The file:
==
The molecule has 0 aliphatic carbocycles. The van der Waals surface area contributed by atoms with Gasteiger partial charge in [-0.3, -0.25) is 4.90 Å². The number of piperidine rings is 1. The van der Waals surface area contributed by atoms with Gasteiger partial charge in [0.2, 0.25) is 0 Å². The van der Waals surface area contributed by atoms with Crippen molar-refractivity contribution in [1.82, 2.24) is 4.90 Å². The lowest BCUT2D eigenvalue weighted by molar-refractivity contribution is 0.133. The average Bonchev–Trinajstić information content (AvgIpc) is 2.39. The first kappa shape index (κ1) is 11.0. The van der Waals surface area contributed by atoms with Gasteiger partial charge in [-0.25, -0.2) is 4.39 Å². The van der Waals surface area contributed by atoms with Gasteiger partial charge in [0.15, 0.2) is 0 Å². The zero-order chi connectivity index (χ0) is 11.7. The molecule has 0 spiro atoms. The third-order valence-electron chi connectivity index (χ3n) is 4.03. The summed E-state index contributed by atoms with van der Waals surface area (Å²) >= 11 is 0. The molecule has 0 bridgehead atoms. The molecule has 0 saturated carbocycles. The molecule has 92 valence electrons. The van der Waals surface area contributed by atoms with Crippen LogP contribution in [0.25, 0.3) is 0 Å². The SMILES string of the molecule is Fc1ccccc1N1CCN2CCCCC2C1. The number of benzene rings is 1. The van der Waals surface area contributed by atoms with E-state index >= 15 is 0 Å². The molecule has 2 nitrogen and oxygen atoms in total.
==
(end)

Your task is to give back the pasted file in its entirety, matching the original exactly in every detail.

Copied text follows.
The molecule has 0 aliphatic carbocycles. The van der Waals surface area contributed by atoms with Gasteiger partial charge in [-0.3, -0.25) is 4.90 Å². The number of piperidine rings is 1. The van der Waals surface area contributed by atoms with Gasteiger partial charge in [0.2, 0.25) is 0 Å². The van der Waals surface area contributed by atoms with Crippen molar-refractivity contribution in [1.82, 2.24) is 4.90 Å². The lowest BCUT2D eigenvalue weighted by molar-refractivity contribution is 0.133. The average Bonchev–Trinajstić information content (AvgIpc) is 2.39. The first kappa shape index (κ1) is 11.0. The van der Waals surface area contributed by atoms with Gasteiger partial charge in [-0.25, -0.2) is 4.39 Å². The van der Waals surface area contributed by atoms with Gasteiger partial charge in [0.15, 0.2) is 0 Å². The zero-order chi connectivity index (χ0) is 11.7. The molecule has 0 spiro atoms. The third-order valence-electron chi connectivity index (χ3n) is 4.03. The summed E-state index contributed by atoms with van der Waals surface area (Å²) >= 11 is 0. The molecule has 0 bridgehead atoms. The molecule has 0 saturated carbocycles. The molecule has 92 valence electrons. The van der Waals surface area contributed by atoms with Crippen LogP contribution in [0.25, 0.3) is 0 Å². The SMILES string of the molecule is Fc1ccccc1N1CCN2CCCCC2C1. The number of benzene rings is 1. The van der Waals surface area contributed by atoms with E-state index >= 15 is 0 Å². The molecule has 2 nitrogen and oxygen atoms in total.